Tuesday, January 31, 2012

Unusual uses for canning jars

A cute reference by Dogs or Dollars to the "Cuppow" (a way of turning a canning jar into a beverage cup) got the old cogs spinning.  I'm All For using canning jars (or anything else ready to hand, really) in unexpected ways.  In fact, I wrote recently about how much I've come to love using canning jars to carry my lunch around.

Canning jars are great for storing lots of stuff besides canned foods.  Check out 50 Great Ways to Use Mason Jars, or 10 Uses for Old Canning Jars.  (The first link has more ideas; the second has more pictures).  Most of these ideas are about stuff you can put into the jars -- that is, most of these ideas would work just as well for any kind of jar, really.

But canning jars are special because they have a lid and a ring -- and having these two different pieces means you can swap out the top for something really different.  So here are some MORE ideas for using canning jars -- provided you already have them lying around.

1.  Gift-card lid.
Here's one of the simplest lid-swaps I've done (actually, it's a lid addition).  Using another lid as a stencil, I've cut up a greeting card to put between the (sealed) metal lid and the ring to pretty up a gift.

2.  Funnel lid.

Top view of the funnel jar.
I found a funnel I wasn't using that magically fit right into a canning jar.  (Score!  I love that kind of serendipity).  I cut a larger hole at the bottom of the funnel; now this makes our "one-way" coin jar.  It's easy to toss coins in.  We'll use these coins next summer when we go yard saling: you're looking at my clothes budget, right here!

The beginning of the clothing budget for the year.
3.  Spout lid.
Use a canning lid as a template.
Grab an old salt container.  (My non-miser husband buys name-brand salt; I find that generic brands are better because the paper label around the spout comes off more completely).  Use an existing lid as a template, and cut out a circle containing the spout.  The new jar can be used to pour small amounts of sugar, dry milk, etc.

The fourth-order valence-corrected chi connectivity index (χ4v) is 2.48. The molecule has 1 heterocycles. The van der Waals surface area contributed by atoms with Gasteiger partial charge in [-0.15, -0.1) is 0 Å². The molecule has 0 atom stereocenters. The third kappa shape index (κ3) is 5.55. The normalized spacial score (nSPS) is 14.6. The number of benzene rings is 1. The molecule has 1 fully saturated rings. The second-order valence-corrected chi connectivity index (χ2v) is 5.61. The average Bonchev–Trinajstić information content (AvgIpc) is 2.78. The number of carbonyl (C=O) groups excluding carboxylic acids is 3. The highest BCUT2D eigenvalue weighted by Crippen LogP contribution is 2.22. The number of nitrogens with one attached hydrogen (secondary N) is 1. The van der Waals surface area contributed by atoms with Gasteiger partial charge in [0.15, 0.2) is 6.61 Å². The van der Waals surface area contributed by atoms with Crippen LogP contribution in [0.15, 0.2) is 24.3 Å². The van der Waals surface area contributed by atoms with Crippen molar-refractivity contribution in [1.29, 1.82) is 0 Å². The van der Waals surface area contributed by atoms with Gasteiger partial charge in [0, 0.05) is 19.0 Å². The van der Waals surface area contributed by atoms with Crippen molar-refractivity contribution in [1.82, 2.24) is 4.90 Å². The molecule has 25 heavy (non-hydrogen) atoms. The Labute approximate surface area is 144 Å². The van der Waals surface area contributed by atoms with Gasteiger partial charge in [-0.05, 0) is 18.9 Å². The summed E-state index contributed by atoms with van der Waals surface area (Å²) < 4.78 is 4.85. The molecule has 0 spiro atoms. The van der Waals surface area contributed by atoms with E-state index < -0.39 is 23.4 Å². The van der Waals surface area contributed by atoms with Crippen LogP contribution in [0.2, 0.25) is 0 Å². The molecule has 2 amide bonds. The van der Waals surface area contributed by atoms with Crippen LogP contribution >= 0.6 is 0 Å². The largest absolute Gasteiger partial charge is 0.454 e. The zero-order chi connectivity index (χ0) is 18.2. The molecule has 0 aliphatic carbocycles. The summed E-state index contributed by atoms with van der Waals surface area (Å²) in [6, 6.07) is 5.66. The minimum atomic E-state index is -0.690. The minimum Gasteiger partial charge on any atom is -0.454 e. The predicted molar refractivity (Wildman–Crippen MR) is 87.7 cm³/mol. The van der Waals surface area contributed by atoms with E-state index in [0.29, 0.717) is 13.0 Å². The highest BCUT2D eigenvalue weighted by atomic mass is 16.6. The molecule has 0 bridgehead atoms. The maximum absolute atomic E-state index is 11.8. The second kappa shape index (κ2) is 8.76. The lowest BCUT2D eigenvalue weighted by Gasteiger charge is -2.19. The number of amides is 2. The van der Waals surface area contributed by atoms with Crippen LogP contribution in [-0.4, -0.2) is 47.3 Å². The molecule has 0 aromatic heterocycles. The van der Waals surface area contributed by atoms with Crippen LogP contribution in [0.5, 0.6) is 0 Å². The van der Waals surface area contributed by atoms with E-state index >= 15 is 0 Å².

A canning jar with a spout, for pouring powdered goods.

4.  Beverage lid
And beverages?  As much as I love the concept, I can't bring myself to pay $8 to buy a little plastic lid (sorry, Cuppow!) -- it's against my religion and all that.  I spent a weekend examining the rest of my travel mugs, hoping that something would magically fit (like that funnel).  No luck.  But looking at all the little holes made me realize that three-dimensionality isn't as crucial as I'd first thought.  So I grabbed a can punch and an old lid -- a hammer helped to start the hole. Bingo!
My "new" travel mug, made from 100% old parts.

Beverage lid: view from above.  Success!  Yes!
If you're not a canning jar aficionado but you like one of these ideas, you can go "backwards" from a standard canning trick.  Because the lids are the same size, a bunch of my friends who can jam will use glass mayonnaise jars with canning rings and lids. (You can't use mayonnaise jars in a pressure canner).  If you just get your hands on a few rings, then all of these alternative lids would work just as well for mayonnaise jars or many other kitchen jars.  In fact, our parmesan cheese comes in a container whose lid fits my canning jars -- I didn't show that here.  

Monday, January 30, 2012

Wrapping Christmas up

This weekend was time, finally, to put the Christmas decorations away.  Our tree is made of metal, so it wasn't that we had needles all over the carpet -- it's just that the wonder of the lights at night seems to have ebbed.  That, and we've got to make space for the Valentine tree.
The Christmas tree, decorated two months ago.
Our lights go all over the living room and up the stairs to the second floor.  To store them away so they're not tangled when I pull them back out next year, I get a piece of sturdy cardboard and cut little notches in it for the cord plugs.
I'm going to toss the blue box
and use the ugly brown piece of cardboard instead.

Then I wrap the lights around the cardboard, tucking the ends into the notches.
This is what I use the cardboard for -- to keep the cord untangled.

And this is how I wrapped Christmas up.
Here's the stack of decorations, ready to go downstairs, in front of a bare tree.  It's just a little sad and dark now.

Saturday, January 28, 2012

Time In

When you adopt kids out of the foster care system, you learn a lot about alternative forms of discipline.  Some of these kids have been through such rough patches that no ordinary threats make any dent.  Take away their toys?  They've been there, done that, and worse.  Corporal punishment?  You don't even want to know.